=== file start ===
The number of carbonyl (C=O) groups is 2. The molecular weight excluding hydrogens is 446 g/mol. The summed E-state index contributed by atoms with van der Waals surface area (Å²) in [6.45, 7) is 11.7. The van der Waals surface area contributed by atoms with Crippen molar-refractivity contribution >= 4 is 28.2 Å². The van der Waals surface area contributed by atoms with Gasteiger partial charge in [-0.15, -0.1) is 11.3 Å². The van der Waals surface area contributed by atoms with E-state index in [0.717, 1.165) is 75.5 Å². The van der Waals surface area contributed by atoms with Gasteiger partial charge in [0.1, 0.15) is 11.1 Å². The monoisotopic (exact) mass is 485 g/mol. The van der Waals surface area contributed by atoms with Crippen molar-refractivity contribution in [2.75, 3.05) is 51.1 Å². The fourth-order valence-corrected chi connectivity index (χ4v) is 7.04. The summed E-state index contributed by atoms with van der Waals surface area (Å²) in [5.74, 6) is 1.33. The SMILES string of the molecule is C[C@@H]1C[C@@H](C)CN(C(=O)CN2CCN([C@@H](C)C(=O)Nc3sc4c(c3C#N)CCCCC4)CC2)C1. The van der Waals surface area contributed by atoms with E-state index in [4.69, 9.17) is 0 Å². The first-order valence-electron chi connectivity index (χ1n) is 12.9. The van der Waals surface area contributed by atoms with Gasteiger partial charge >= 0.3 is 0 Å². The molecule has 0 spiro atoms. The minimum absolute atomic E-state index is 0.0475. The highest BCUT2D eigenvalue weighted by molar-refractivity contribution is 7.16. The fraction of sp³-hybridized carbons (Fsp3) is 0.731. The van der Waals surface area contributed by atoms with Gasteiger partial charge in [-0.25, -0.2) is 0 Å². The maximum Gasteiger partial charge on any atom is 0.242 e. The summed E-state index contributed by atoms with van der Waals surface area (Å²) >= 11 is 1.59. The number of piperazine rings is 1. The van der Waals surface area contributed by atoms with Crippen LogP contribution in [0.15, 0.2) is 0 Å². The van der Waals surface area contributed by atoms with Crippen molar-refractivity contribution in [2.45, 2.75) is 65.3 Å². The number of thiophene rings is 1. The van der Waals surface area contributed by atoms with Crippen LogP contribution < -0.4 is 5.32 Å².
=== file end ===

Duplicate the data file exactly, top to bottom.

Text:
The number of carbonyl (C=O) groups is 2. The molecular weight excluding hydrogens is 446 g/mol. The summed E-state index contributed by atoms with van der Waals surface area (Å²) in [6.45, 7) is 11.7. The van der Waals surface area contributed by atoms with Crippen molar-refractivity contribution >= 4 is 28.2 Å². The van der Waals surface area contributed by atoms with Gasteiger partial charge in [-0.15, -0.1) is 11.3 Å². The van der Waals surface area contributed by atoms with E-state index in [0.717, 1.165) is 75.5 Å². The van der Waals surface area contributed by atoms with Gasteiger partial charge in [0.1, 0.15) is 11.1 Å². The monoisotopic (exact) mass is 485 g/mol. The van der Waals surface area contributed by atoms with Crippen molar-refractivity contribution in [2.75, 3.05) is 51.1 Å². The fourth-order valence-corrected chi connectivity index (χ4v) is 7.04. The summed E-state index contributed by atoms with van der Waals surface area (Å²) in [5.74, 6) is 1.33. The SMILES string of the molecule is C[C@@H]1C[C@@H](C)CN(C(=O)CN2CCN([C@@H](C)C(=O)Nc3sc4c(c3C#N)CCCCC4)CC2)C1. The van der Waals surface area contributed by atoms with E-state index in [4.69, 9.17) is 0 Å². The first-order valence-electron chi connectivity index (χ1n) is 12.9. The van der Waals surface area contributed by atoms with Gasteiger partial charge >= 0.3 is 0 Å². The molecule has 0 spiro atoms. The minimum absolute atomic E-state index is 0.0475. The highest BCUT2D eigenvalue weighted by molar-refractivity contribution is 7.16. The fraction of sp³-hybridized carbons (Fsp3) is 0.731. The van der Waals surface area contributed by atoms with Gasteiger partial charge in [-0.25, -0.2) is 0 Å². The maximum Gasteiger partial charge on any atom is 0.242 e. The summed E-state index contributed by atoms with van der Waals surface area (Å²) >= 11 is 1.59. The number of piperazine rings is 1. The van der Waals surface area contributed by atoms with Crippen LogP contribution in [0.15, 0.2) is 0 Å². The van der Waals surface area contributed by atoms with Crippen molar-refractivity contribution in [2.45, 2.75) is 65.3 Å². The number of thiophene rings is 1. The van der Waals surface area contributed by atoms with Crippen LogP contribution < -0.4 is 5.32 Å².